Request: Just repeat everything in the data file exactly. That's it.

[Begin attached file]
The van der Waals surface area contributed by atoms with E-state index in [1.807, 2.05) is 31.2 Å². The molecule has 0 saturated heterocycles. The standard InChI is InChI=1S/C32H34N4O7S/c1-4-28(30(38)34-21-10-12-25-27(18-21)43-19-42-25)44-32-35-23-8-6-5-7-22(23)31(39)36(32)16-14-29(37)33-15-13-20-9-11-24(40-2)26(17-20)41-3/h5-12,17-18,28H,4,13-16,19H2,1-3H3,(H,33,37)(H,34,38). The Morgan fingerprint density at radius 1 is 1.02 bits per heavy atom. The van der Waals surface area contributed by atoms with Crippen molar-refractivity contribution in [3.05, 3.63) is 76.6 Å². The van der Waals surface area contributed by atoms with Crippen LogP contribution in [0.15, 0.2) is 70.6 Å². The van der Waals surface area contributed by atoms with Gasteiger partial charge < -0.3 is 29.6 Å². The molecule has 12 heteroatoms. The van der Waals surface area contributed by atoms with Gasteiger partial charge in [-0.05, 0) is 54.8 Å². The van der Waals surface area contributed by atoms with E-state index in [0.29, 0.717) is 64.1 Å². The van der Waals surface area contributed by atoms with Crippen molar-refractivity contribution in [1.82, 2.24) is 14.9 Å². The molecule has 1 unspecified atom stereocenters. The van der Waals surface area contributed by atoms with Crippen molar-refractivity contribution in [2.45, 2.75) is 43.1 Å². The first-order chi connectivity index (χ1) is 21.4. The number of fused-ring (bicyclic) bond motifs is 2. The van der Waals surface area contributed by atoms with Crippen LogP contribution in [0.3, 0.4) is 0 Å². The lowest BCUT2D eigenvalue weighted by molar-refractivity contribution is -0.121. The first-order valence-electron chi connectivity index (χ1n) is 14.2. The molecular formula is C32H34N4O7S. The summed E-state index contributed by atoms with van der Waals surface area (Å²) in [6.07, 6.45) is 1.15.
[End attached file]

The van der Waals surface area contributed by atoms with E-state index in [1.807, 2.05) is 31.2 Å². The molecule has 0 saturated heterocycles. The standard InChI is InChI=1S/C32H34N4O7S/c1-4-28(30(38)34-21-10-12-25-27(18-21)43-19-42-25)44-32-35-23-8-6-5-7-22(23)31(39)36(32)16-14-29(37)33-15-13-20-9-11-24(40-2)26(17-20)41-3/h5-12,17-18,28H,4,13-16,19H2,1-3H3,(H,33,37)(H,34,38). The Morgan fingerprint density at radius 1 is 1.02 bits per heavy atom. The van der Waals surface area contributed by atoms with Crippen molar-refractivity contribution in [3.05, 3.63) is 76.6 Å². The van der Waals surface area contributed by atoms with Crippen LogP contribution in [0.15, 0.2) is 70.6 Å². The van der Waals surface area contributed by atoms with Gasteiger partial charge < -0.3 is 29.6 Å². The molecule has 12 heteroatoms. The van der Waals surface area contributed by atoms with Gasteiger partial charge in [-0.05, 0) is 54.8 Å². The van der Waals surface area contributed by atoms with E-state index in [0.29, 0.717) is 64.1 Å². The van der Waals surface area contributed by atoms with Crippen molar-refractivity contribution in [1.82, 2.24) is 14.9 Å². The molecule has 1 unspecified atom stereocenters. The van der Waals surface area contributed by atoms with Crippen molar-refractivity contribution in [2.45, 2.75) is 43.1 Å². The first-order chi connectivity index (χ1) is 21.4. The number of fused-ring (bicyclic) bond motifs is 2. The van der Waals surface area contributed by atoms with Crippen LogP contribution in [0.3, 0.4) is 0 Å². The lowest BCUT2D eigenvalue weighted by molar-refractivity contribution is -0.121. The first-order valence-electron chi connectivity index (χ1n) is 14.2. The molecular formula is C32H34N4O7S. The summed E-state index contributed by atoms with van der Waals surface area (Å²) in [6.07, 6.45) is 1.15.